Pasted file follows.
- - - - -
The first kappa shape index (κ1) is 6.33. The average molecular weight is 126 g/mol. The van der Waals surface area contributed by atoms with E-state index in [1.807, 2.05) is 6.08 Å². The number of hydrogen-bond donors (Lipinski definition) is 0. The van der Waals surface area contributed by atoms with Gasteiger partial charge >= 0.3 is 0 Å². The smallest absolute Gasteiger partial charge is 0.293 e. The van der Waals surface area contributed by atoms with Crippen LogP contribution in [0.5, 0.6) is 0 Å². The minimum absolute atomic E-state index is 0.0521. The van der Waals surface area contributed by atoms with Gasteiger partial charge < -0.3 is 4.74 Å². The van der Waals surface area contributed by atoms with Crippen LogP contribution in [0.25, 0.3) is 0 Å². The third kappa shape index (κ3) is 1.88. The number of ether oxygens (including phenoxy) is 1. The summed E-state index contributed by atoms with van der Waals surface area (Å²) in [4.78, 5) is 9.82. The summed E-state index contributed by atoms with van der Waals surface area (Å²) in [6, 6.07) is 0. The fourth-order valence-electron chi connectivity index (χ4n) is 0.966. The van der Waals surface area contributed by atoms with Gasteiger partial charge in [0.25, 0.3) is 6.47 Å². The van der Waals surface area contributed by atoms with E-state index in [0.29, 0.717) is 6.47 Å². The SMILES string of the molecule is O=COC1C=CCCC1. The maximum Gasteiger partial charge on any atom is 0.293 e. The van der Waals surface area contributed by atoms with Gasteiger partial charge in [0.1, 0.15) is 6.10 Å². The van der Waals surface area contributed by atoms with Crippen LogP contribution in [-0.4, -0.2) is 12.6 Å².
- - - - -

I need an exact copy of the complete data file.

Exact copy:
The first kappa shape index (κ1) is 6.33. The average molecular weight is 126 g/mol. The van der Waals surface area contributed by atoms with E-state index in [1.807, 2.05) is 6.08 Å². The number of hydrogen-bond donors (Lipinski definition) is 0. The van der Waals surface area contributed by atoms with Gasteiger partial charge >= 0.3 is 0 Å². The smallest absolute Gasteiger partial charge is 0.293 e. The van der Waals surface area contributed by atoms with Crippen LogP contribution in [0.5, 0.6) is 0 Å². The minimum absolute atomic E-state index is 0.0521. The van der Waals surface area contributed by atoms with Gasteiger partial charge < -0.3 is 4.74 Å². The van der Waals surface area contributed by atoms with Crippen LogP contribution in [0.25, 0.3) is 0 Å². The third kappa shape index (κ3) is 1.88. The number of ether oxygens (including phenoxy) is 1. The summed E-state index contributed by atoms with van der Waals surface area (Å²) in [4.78, 5) is 9.82. The summed E-state index contributed by atoms with van der Waals surface area (Å²) in [6, 6.07) is 0. The fourth-order valence-electron chi connectivity index (χ4n) is 0.966. The van der Waals surface area contributed by atoms with Gasteiger partial charge in [0.25, 0.3) is 6.47 Å². The van der Waals surface area contributed by atoms with E-state index in [0.29, 0.717) is 6.47 Å². The SMILES string of the molecule is O=COC1C=CCCC1. The maximum Gasteiger partial charge on any atom is 0.293 e. The van der Waals surface area contributed by atoms with Gasteiger partial charge in [0.1, 0.15) is 6.10 Å². The van der Waals surface area contributed by atoms with Crippen LogP contribution in [-0.4, -0.2) is 12.6 Å².